–In the Who’s Hot/Who’s Not section, the Motor City is deemed as hot, the Windy City as not. The “Not” opinion was based on the White Sox and Cubs spring training records. What? Since when did spring training records mean anything? And the statement that neither team has much hope for the playoffs is evidence that whoever wrote this simply has no clue. Many of the foremost experts in the game, including several knowledgeable scouts, pick the Sox to win the A.L. Central.

–Although the editors pick the South Siders to finish third behind the Twins and Tigers in the A.L., I can’t complain. Reasonable people can disagree and it’s likely the three clubs will battle for the top spot all season long. But why am I not surprised that SI picked the our Sox third?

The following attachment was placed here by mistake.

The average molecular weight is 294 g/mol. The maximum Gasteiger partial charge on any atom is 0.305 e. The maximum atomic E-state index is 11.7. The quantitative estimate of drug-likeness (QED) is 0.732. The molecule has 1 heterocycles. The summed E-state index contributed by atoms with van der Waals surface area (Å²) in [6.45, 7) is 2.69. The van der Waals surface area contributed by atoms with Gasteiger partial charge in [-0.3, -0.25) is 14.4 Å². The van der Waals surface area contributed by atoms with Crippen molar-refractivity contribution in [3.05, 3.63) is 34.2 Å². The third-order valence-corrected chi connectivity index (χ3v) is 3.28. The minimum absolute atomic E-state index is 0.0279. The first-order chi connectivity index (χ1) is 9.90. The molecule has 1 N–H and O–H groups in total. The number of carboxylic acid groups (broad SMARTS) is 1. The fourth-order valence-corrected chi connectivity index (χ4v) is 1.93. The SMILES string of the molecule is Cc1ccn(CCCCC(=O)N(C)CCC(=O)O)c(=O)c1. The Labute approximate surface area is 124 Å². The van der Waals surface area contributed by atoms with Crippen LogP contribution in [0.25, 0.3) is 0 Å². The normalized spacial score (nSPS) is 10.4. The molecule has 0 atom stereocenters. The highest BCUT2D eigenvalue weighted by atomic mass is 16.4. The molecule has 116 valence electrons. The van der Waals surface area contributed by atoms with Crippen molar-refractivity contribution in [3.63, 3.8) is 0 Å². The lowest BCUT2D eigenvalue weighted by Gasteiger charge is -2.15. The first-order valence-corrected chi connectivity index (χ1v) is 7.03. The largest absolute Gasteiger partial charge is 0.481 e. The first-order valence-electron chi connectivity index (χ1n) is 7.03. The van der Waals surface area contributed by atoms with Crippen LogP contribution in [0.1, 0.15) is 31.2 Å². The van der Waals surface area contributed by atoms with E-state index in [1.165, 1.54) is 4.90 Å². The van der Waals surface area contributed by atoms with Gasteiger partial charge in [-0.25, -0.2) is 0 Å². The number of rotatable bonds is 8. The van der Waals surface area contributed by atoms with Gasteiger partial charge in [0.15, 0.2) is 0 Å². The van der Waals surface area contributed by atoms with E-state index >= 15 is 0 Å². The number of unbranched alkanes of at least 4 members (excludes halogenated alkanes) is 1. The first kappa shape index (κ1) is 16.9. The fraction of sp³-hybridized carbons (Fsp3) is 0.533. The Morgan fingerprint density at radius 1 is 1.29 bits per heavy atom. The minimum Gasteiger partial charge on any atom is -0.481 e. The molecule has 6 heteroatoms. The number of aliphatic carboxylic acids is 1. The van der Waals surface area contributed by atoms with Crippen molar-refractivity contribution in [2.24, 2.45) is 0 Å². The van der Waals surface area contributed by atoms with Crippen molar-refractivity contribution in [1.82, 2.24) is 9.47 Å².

–To add insult to injury, SI falls into the same trap as most of the sports media by glorifying the Media Darlings from the North Side. They even hired political pundit Jeff Greenfield to write a fantasy about the Cubs winning the World Series. SI, it’ll never happen.

–Lastly, the magazine picks the Red Sox to win it all. What a coincidence that the baseball editor is a Boston fan. Stunning.
Am I too sensitive? Yes. Am I overreacting? Probably. I guess that’s what happens when a White Sox fan has to deal with the national media’s prejudice in favor of the Yankees, Red Sox and the other team in Chicago that plays in that overrated dump of a ballpark.
Get a good night’s sleep. Big day tomorrow in Cleveland.
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Is it Opening Day Yet?